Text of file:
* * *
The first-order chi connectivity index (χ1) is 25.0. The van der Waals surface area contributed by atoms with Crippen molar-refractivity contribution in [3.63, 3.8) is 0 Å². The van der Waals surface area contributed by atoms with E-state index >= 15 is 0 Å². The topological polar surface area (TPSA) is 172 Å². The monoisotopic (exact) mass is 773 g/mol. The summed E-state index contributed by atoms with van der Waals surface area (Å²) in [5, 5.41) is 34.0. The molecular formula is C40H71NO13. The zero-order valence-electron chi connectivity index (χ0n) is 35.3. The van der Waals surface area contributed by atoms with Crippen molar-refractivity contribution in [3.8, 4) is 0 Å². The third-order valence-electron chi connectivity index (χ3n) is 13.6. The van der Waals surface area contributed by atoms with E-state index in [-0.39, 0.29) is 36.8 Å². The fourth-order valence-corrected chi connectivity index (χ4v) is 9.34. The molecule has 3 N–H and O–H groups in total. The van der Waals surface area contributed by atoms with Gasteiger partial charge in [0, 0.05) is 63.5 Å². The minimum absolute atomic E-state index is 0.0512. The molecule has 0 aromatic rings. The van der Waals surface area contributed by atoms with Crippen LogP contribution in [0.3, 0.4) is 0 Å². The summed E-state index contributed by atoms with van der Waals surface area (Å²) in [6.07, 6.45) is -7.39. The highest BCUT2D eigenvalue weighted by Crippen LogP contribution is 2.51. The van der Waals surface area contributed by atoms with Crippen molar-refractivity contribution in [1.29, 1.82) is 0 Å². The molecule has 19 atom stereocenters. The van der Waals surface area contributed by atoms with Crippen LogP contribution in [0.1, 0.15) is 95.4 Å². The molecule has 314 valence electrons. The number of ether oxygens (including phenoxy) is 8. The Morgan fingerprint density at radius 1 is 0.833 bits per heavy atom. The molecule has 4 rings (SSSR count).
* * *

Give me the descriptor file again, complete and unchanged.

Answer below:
The first-order chi connectivity index (χ1) is 25.0. The van der Waals surface area contributed by atoms with Crippen molar-refractivity contribution in [3.63, 3.8) is 0 Å². The van der Waals surface area contributed by atoms with E-state index >= 15 is 0 Å². The topological polar surface area (TPSA) is 172 Å². The monoisotopic (exact) mass is 773 g/mol. The summed E-state index contributed by atoms with van der Waals surface area (Å²) in [5, 5.41) is 34.0. The molecular formula is C40H71NO13. The zero-order valence-electron chi connectivity index (χ0n) is 35.3. The van der Waals surface area contributed by atoms with Crippen molar-refractivity contribution in [3.8, 4) is 0 Å². The third-order valence-electron chi connectivity index (χ3n) is 13.6. The van der Waals surface area contributed by atoms with E-state index in [-0.39, 0.29) is 36.8 Å². The fourth-order valence-corrected chi connectivity index (χ4v) is 9.34. The molecule has 3 N–H and O–H groups in total. The van der Waals surface area contributed by atoms with Gasteiger partial charge in [0, 0.05) is 63.5 Å². The minimum absolute atomic E-state index is 0.0512. The molecule has 0 aromatic rings. The van der Waals surface area contributed by atoms with Crippen LogP contribution in [0.3, 0.4) is 0 Å². The summed E-state index contributed by atoms with van der Waals surface area (Å²) in [6.07, 6.45) is -7.39. The highest BCUT2D eigenvalue weighted by Crippen LogP contribution is 2.51. The van der Waals surface area contributed by atoms with Crippen molar-refractivity contribution in [1.29, 1.82) is 0 Å². The molecule has 19 atom stereocenters. The van der Waals surface area contributed by atoms with Crippen LogP contribution in [0.1, 0.15) is 95.4 Å². The molecule has 314 valence electrons. The number of ether oxygens (including phenoxy) is 8. The Morgan fingerprint density at radius 1 is 0.833 bits per heavy atom. The molecule has 4 rings (SSSR count).